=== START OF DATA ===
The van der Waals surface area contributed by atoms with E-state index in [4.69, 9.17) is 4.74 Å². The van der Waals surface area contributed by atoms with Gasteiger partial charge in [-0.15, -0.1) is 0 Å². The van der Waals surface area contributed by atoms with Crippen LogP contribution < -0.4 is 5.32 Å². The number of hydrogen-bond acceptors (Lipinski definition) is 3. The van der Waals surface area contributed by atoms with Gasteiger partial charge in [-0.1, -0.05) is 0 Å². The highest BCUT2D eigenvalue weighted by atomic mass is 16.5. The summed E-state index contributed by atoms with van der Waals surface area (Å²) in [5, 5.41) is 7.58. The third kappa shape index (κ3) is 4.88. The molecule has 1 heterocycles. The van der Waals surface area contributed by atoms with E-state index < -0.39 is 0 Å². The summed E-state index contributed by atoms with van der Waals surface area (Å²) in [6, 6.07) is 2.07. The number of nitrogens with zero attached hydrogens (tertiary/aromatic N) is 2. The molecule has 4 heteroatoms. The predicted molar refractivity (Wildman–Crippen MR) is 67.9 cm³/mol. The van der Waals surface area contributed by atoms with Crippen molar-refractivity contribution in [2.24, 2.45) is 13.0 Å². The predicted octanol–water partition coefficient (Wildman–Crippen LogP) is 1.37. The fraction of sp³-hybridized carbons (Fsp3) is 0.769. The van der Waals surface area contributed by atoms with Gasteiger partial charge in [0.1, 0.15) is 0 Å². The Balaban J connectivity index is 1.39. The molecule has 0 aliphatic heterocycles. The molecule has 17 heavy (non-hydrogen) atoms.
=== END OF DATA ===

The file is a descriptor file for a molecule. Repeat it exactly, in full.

The van der Waals surface area contributed by atoms with E-state index in [4.69, 9.17) is 4.74 Å². The van der Waals surface area contributed by atoms with Gasteiger partial charge in [-0.15, -0.1) is 0 Å². The van der Waals surface area contributed by atoms with Crippen LogP contribution < -0.4 is 5.32 Å². The number of hydrogen-bond acceptors (Lipinski definition) is 3. The van der Waals surface area contributed by atoms with Gasteiger partial charge in [-0.1, -0.05) is 0 Å². The highest BCUT2D eigenvalue weighted by atomic mass is 16.5. The summed E-state index contributed by atoms with van der Waals surface area (Å²) in [5, 5.41) is 7.58. The third kappa shape index (κ3) is 4.88. The molecule has 1 heterocycles. The van der Waals surface area contributed by atoms with E-state index < -0.39 is 0 Å². The summed E-state index contributed by atoms with van der Waals surface area (Å²) in [6, 6.07) is 2.07. The number of nitrogens with zero attached hydrogens (tertiary/aromatic N) is 2. The molecule has 4 heteroatoms. The predicted molar refractivity (Wildman–Crippen MR) is 67.9 cm³/mol. The van der Waals surface area contributed by atoms with Crippen molar-refractivity contribution in [2.24, 2.45) is 13.0 Å². The predicted octanol–water partition coefficient (Wildman–Crippen LogP) is 1.37. The fraction of sp³-hybridized carbons (Fsp3) is 0.769. The van der Waals surface area contributed by atoms with Gasteiger partial charge in [0.1, 0.15) is 0 Å². The Balaban J connectivity index is 1.39. The molecule has 0 aliphatic heterocycles. The molecule has 17 heavy (non-hydrogen) atoms.